Candidate and Delegate Selection Processes in Texas
Candidate and Delegate Selection Processes in Texas
By the end of this section, you should be able to:
- Compare and contrast primary and caucus candidate and delegate selection processes
This section discusses the candidate and delegate selection process in Texas.
Primary Election Systems Used in Texas
Presidential candidates in the United States are not directly nominated via primary elections; instead, presidential nominees are formally nominated at political party conventions. Presidential preference primary elections and caucuses are held in each state to determine how that state's delegation will vote during the nominating convention. The guidelines governing presidential nominating processes are set by the national committees of political parties, which in turn authorize individual state-level parties to conduct their own primaries and caucuses in accordance with their own participation standards. The terms under which presidential primaries are conducted therefore vary from state to state and from election cycle to election cycle.
In 2016, a total of 35 U.S. jurisdictions (including both states and territories) held presidential preference primaries to allocate convention delegates to both the Democratic and Republican parties' presidential candidates. In 13 jurisdictions, both parties held caucuses instead to allocate delegates. Eight jurisdictions utilized a bifurcated process in which one party held a primary and the other conducted a caucus or convention.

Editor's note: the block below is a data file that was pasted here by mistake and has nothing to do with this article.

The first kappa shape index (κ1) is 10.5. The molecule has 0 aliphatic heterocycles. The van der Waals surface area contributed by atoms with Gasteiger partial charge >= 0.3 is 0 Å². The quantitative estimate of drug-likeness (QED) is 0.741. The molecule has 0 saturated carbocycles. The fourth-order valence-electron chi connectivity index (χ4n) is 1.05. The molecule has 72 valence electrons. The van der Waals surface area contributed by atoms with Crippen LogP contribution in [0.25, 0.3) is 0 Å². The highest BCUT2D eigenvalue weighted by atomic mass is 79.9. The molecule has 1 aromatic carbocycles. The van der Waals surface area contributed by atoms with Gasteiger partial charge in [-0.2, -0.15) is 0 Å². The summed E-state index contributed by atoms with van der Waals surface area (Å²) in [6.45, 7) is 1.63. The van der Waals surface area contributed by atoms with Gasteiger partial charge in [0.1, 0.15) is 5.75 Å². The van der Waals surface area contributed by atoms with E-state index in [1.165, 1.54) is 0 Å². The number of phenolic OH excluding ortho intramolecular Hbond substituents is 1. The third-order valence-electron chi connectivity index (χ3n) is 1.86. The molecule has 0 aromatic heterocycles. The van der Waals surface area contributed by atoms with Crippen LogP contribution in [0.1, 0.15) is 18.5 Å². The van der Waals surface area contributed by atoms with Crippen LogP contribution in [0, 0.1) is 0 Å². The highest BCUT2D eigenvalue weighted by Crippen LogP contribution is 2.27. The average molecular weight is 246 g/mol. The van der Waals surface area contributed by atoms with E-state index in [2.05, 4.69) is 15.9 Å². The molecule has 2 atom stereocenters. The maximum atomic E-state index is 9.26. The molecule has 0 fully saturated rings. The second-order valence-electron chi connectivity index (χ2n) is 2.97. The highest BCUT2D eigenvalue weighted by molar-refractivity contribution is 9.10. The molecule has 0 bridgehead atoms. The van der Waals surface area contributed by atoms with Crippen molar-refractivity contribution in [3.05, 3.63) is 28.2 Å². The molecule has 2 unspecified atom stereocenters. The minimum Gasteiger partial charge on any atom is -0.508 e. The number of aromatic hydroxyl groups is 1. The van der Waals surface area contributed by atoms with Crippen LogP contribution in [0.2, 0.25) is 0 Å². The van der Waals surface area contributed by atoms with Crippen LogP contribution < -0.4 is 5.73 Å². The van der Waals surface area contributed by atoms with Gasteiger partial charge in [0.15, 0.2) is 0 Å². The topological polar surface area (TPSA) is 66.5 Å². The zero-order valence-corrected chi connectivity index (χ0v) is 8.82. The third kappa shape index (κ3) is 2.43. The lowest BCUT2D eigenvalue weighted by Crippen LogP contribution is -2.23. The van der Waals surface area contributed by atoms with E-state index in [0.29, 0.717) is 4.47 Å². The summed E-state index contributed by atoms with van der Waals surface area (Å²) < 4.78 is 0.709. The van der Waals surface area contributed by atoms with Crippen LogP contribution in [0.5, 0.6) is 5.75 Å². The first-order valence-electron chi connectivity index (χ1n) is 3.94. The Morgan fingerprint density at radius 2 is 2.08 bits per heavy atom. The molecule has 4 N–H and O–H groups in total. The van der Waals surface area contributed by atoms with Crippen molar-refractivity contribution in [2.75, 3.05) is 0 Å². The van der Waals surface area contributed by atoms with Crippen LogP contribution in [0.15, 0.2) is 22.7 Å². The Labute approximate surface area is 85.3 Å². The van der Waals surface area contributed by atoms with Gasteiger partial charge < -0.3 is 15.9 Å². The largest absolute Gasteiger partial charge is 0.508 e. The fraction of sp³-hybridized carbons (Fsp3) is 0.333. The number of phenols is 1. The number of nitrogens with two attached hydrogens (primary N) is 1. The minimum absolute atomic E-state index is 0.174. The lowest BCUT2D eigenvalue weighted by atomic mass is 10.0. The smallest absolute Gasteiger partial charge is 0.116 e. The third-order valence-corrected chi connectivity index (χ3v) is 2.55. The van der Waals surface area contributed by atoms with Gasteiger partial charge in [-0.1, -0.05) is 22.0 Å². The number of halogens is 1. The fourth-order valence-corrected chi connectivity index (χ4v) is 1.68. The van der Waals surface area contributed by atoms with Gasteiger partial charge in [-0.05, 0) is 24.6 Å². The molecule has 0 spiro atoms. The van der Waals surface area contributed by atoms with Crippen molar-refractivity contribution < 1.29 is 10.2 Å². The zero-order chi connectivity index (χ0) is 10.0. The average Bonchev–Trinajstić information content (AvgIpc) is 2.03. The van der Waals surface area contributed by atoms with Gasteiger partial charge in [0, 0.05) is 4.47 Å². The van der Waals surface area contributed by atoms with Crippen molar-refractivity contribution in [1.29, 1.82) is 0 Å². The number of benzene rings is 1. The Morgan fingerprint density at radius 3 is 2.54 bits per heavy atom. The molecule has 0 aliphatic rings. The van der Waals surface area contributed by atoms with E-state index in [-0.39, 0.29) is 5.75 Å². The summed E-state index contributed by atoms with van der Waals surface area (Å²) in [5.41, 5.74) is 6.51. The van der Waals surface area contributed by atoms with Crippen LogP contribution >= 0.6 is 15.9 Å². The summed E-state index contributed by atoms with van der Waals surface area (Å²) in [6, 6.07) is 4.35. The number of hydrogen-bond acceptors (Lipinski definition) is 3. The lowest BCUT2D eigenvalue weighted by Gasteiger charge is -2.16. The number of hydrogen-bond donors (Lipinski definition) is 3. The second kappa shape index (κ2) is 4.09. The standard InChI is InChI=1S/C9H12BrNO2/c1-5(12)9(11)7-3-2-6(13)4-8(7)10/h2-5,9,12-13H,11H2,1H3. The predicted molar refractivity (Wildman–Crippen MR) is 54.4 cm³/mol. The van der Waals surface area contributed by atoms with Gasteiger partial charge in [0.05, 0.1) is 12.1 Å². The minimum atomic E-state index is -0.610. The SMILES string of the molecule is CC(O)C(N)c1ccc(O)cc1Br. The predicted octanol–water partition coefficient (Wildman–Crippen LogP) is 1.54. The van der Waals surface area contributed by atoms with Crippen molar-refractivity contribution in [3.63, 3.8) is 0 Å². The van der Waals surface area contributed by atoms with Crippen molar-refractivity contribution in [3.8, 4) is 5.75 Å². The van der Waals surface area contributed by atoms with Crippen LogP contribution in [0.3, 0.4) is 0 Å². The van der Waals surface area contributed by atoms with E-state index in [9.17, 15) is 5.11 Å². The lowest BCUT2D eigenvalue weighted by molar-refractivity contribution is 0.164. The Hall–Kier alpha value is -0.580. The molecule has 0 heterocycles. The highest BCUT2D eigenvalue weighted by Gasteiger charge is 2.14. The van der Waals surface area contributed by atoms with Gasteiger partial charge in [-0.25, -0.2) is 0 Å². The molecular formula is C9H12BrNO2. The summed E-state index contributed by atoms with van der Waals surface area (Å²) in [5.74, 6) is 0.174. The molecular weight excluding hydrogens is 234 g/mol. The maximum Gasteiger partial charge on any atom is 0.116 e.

In 2016, Texas' political parties conducted open presidential preference primaries. Voters were not required to be a member of a party to participate in its primary.
Congressional and State-Level Elections
In 22 states, at least one political party utilizes open primaries to nominate partisan candidates for congressional and state-level (e.g. state legislators, governors, etc.) oﬃces. In 15 states, at least one party utilizes closed primaries to nominate partisan candidates for these oﬃces. In 14 states, at least one party utilizes semi-closed primaries. In two (California and Washington), top-two primaries are utilized.
Texas law requires parties to conduct open primary elections for state and county oﬃces, as well as for congressional oﬃces. During the nineteenth century, candidates were nominated at party conventions, but early in the 20th century, the state moved to the primary as a way to select candidates. Winners in primary contests are determined by majority vote. In the case that no candidate receives a majority vote, the top two candidates proceed to a runoﬀ election.
Number of Seats
Governor of Texas
Lieutenant Governor of Texas
Attorney General of Texas
Land Comptroller of Public Accounts
Texas Land Commissioner
Texas Agriculture Commissioner
Texas Railroad Commission
United States Senators
United States Representatives
Varies by municipality
Table 9.2 Elective offices for Which Parties Must Conduct Primaries to Nominate General Election Candidates .Table adapted from Ballotpedia, Primary Elections in Texas, published under a GFDL License